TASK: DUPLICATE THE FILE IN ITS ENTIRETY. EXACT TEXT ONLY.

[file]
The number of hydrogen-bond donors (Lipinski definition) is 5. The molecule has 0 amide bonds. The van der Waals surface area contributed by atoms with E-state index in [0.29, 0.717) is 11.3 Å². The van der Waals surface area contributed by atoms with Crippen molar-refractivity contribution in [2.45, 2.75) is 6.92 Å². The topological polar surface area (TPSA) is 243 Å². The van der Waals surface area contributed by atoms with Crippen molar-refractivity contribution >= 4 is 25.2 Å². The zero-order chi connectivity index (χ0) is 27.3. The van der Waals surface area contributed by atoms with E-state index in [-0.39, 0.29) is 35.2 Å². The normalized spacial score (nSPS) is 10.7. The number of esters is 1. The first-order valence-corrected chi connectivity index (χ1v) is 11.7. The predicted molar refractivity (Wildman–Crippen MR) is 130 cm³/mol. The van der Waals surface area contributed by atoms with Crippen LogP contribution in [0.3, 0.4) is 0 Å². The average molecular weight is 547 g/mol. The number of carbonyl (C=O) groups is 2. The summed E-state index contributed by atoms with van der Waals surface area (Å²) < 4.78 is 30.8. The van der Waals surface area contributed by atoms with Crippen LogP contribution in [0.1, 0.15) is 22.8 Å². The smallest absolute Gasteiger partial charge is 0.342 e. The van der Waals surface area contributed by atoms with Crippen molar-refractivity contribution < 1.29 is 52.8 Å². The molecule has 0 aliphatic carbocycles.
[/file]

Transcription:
The number of hydrogen-bond donors (Lipinski definition) is 5. The molecule has 0 amide bonds. The van der Waals surface area contributed by atoms with E-state index in [0.29, 0.717) is 11.3 Å². The van der Waals surface area contributed by atoms with Crippen molar-refractivity contribution in [2.45, 2.75) is 6.92 Å². The topological polar surface area (TPSA) is 243 Å². The van der Waals surface area contributed by atoms with Crippen molar-refractivity contribution >= 4 is 25.2 Å². The zero-order chi connectivity index (χ0) is 27.3. The van der Waals surface area contributed by atoms with E-state index in [-0.39, 0.29) is 35.2 Å². The normalized spacial score (nSPS) is 10.7. The number of esters is 1. The first-order valence-corrected chi connectivity index (χ1v) is 11.7. The predicted molar refractivity (Wildman–Crippen MR) is 130 cm³/mol. The van der Waals surface area contributed by atoms with Crippen LogP contribution in [0.3, 0.4) is 0 Å². The average molecular weight is 547 g/mol. The number of carbonyl (C=O) groups is 2. The summed E-state index contributed by atoms with van der Waals surface area (Å²) < 4.78 is 30.8. The van der Waals surface area contributed by atoms with Crippen LogP contribution in [0.1, 0.15) is 22.8 Å². The smallest absolute Gasteiger partial charge is 0.342 e. The van der Waals surface area contributed by atoms with Crippen molar-refractivity contribution < 1.29 is 52.8 Å². The molecule has 0 aliphatic carbocycles.